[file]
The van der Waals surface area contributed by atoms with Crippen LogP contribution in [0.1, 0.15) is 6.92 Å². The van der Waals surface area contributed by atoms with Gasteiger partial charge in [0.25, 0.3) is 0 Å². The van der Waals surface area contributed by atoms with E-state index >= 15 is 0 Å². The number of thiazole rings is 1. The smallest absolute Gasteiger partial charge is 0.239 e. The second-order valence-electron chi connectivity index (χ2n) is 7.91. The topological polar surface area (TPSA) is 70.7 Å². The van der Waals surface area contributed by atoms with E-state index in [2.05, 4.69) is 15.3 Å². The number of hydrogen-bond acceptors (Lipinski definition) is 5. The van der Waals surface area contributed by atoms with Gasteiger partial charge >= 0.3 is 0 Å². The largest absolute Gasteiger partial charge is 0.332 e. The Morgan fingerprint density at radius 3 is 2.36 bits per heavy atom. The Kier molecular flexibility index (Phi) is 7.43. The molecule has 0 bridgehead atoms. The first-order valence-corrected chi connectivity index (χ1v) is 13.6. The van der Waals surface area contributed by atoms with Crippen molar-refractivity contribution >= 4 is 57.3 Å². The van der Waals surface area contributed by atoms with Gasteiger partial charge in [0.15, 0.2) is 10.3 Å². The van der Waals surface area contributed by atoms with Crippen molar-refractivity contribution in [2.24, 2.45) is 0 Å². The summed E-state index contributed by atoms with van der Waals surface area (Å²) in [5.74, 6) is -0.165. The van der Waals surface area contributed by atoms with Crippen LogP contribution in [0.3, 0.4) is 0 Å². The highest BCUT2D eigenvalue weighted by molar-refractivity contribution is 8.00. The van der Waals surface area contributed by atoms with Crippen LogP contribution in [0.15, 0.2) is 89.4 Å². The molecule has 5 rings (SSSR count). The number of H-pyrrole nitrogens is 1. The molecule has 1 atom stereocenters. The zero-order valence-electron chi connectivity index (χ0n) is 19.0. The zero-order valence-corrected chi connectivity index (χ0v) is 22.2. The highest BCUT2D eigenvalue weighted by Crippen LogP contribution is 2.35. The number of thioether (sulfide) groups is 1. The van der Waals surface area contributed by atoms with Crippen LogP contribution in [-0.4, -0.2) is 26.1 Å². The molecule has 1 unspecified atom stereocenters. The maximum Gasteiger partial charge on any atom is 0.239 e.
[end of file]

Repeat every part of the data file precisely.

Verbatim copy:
The van der Waals surface area contributed by atoms with Crippen LogP contribution in [0.1, 0.15) is 6.92 Å². The van der Waals surface area contributed by atoms with Gasteiger partial charge in [0.25, 0.3) is 0 Å². The van der Waals surface area contributed by atoms with E-state index >= 15 is 0 Å². The number of thiazole rings is 1. The smallest absolute Gasteiger partial charge is 0.239 e. The second-order valence-electron chi connectivity index (χ2n) is 7.91. The topological polar surface area (TPSA) is 70.7 Å². The van der Waals surface area contributed by atoms with E-state index in [2.05, 4.69) is 15.3 Å². The number of hydrogen-bond acceptors (Lipinski definition) is 5. The van der Waals surface area contributed by atoms with Gasteiger partial charge >= 0.3 is 0 Å². The largest absolute Gasteiger partial charge is 0.332 e. The Morgan fingerprint density at radius 3 is 2.36 bits per heavy atom. The Kier molecular flexibility index (Phi) is 7.43. The molecule has 0 bridgehead atoms. The first-order valence-corrected chi connectivity index (χ1v) is 13.6. The van der Waals surface area contributed by atoms with Crippen molar-refractivity contribution >= 4 is 57.3 Å². The van der Waals surface area contributed by atoms with Gasteiger partial charge in [0.15, 0.2) is 10.3 Å². The van der Waals surface area contributed by atoms with Crippen molar-refractivity contribution in [2.24, 2.45) is 0 Å². The summed E-state index contributed by atoms with van der Waals surface area (Å²) in [5.74, 6) is -0.165. The van der Waals surface area contributed by atoms with Crippen LogP contribution in [0.3, 0.4) is 0 Å². The highest BCUT2D eigenvalue weighted by molar-refractivity contribution is 8.00. The van der Waals surface area contributed by atoms with Crippen LogP contribution in [0.15, 0.2) is 89.4 Å². The molecule has 5 rings (SSSR count). The number of H-pyrrole nitrogens is 1. The molecule has 1 atom stereocenters. The zero-order valence-electron chi connectivity index (χ0n) is 19.0. The zero-order valence-corrected chi connectivity index (χ0v) is 22.2. The highest BCUT2D eigenvalue weighted by Crippen LogP contribution is 2.35. The number of thioether (sulfide) groups is 1. The van der Waals surface area contributed by atoms with Crippen LogP contribution in [-0.4, -0.2) is 26.1 Å². The molecule has 1 unspecified atom stereocenters. The maximum Gasteiger partial charge on any atom is 0.239 e.